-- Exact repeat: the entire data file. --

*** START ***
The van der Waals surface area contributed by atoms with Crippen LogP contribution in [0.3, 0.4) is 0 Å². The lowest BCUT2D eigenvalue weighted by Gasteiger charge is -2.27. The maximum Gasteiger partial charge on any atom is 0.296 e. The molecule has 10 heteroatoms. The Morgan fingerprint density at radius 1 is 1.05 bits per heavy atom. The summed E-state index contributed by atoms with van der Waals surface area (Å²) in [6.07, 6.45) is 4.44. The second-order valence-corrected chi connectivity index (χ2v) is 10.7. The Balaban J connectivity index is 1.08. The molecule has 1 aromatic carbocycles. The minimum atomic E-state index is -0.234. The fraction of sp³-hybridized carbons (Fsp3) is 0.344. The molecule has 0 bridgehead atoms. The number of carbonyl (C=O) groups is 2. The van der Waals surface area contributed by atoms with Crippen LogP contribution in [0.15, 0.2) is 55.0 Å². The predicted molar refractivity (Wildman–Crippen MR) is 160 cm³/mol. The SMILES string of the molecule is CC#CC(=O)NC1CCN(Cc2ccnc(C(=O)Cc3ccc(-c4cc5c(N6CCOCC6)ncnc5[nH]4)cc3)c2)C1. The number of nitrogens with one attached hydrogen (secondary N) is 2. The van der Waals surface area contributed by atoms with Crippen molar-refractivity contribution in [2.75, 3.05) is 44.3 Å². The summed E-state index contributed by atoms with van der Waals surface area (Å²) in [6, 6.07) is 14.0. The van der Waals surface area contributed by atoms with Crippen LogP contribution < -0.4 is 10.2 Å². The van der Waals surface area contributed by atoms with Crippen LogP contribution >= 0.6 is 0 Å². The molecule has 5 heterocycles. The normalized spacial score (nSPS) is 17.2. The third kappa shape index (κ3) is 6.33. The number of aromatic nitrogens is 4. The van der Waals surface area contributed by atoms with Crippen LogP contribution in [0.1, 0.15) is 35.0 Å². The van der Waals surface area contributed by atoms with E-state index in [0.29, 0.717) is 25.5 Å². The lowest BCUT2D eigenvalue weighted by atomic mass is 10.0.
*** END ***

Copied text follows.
The van der Waals surface area contributed by atoms with Crippen LogP contribution in [0.3, 0.4) is 0 Å². The lowest BCUT2D eigenvalue weighted by Gasteiger charge is -2.27. The maximum Gasteiger partial charge on any atom is 0.296 e. The molecule has 10 heteroatoms. The Morgan fingerprint density at radius 1 is 1.05 bits per heavy atom. The summed E-state index contributed by atoms with van der Waals surface area (Å²) in [6.07, 6.45) is 4.44. The second-order valence-corrected chi connectivity index (χ2v) is 10.7. The Balaban J connectivity index is 1.08. The molecule has 1 aromatic carbocycles. The minimum atomic E-state index is -0.234. The fraction of sp³-hybridized carbons (Fsp3) is 0.344. The molecule has 0 bridgehead atoms. The number of carbonyl (C=O) groups is 2. The van der Waals surface area contributed by atoms with Crippen LogP contribution in [0.15, 0.2) is 55.0 Å². The predicted molar refractivity (Wildman–Crippen MR) is 160 cm³/mol. The SMILES string of the molecule is CC#CC(=O)NC1CCN(Cc2ccnc(C(=O)Cc3ccc(-c4cc5c(N6CCOCC6)ncnc5[nH]4)cc3)c2)C1. The number of nitrogens with one attached hydrogen (secondary N) is 2. The van der Waals surface area contributed by atoms with Crippen molar-refractivity contribution in [2.75, 3.05) is 44.3 Å². The summed E-state index contributed by atoms with van der Waals surface area (Å²) in [6, 6.07) is 14.0. The van der Waals surface area contributed by atoms with Crippen LogP contribution < -0.4 is 10.2 Å². The van der Waals surface area contributed by atoms with Crippen LogP contribution >= 0.6 is 0 Å². The molecule has 5 heterocycles. The normalized spacial score (nSPS) is 17.2. The third kappa shape index (κ3) is 6.33. The number of aromatic nitrogens is 4. The van der Waals surface area contributed by atoms with Crippen LogP contribution in [0.1, 0.15) is 35.0 Å². The van der Waals surface area contributed by atoms with E-state index in [0.29, 0.717) is 25.5 Å². The lowest BCUT2D eigenvalue weighted by atomic mass is 10.0.